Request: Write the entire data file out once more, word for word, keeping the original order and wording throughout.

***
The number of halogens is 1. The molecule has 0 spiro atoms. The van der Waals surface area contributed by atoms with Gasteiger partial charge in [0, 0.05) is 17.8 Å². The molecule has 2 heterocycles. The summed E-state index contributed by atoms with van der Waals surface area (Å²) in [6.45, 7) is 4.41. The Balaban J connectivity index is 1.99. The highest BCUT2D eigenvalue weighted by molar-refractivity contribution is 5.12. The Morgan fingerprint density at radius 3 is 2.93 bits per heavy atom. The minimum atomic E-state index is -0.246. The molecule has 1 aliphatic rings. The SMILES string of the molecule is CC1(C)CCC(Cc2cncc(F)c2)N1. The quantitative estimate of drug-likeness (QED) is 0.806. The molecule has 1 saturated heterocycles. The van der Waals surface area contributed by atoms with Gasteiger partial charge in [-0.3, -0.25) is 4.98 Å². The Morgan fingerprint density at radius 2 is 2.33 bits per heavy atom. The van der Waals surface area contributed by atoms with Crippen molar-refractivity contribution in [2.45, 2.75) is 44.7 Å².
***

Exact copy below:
The number of halogens is 1. The molecule has 0 spiro atoms. The van der Waals surface area contributed by atoms with Gasteiger partial charge in [0, 0.05) is 17.8 Å². The molecule has 2 heterocycles. The summed E-state index contributed by atoms with van der Waals surface area (Å²) in [6.45, 7) is 4.41. The Balaban J connectivity index is 1.99. The highest BCUT2D eigenvalue weighted by molar-refractivity contribution is 5.12. The Morgan fingerprint density at radius 3 is 2.93 bits per heavy atom. The minimum atomic E-state index is -0.246. The molecule has 1 aliphatic rings. The SMILES string of the molecule is CC1(C)CCC(Cc2cncc(F)c2)N1. The quantitative estimate of drug-likeness (QED) is 0.806. The molecule has 1 saturated heterocycles. The van der Waals surface area contributed by atoms with Gasteiger partial charge in [-0.3, -0.25) is 4.98 Å². The Morgan fingerprint density at radius 2 is 2.33 bits per heavy atom. The van der Waals surface area contributed by atoms with Crippen molar-refractivity contribution in [2.45, 2.75) is 44.7 Å².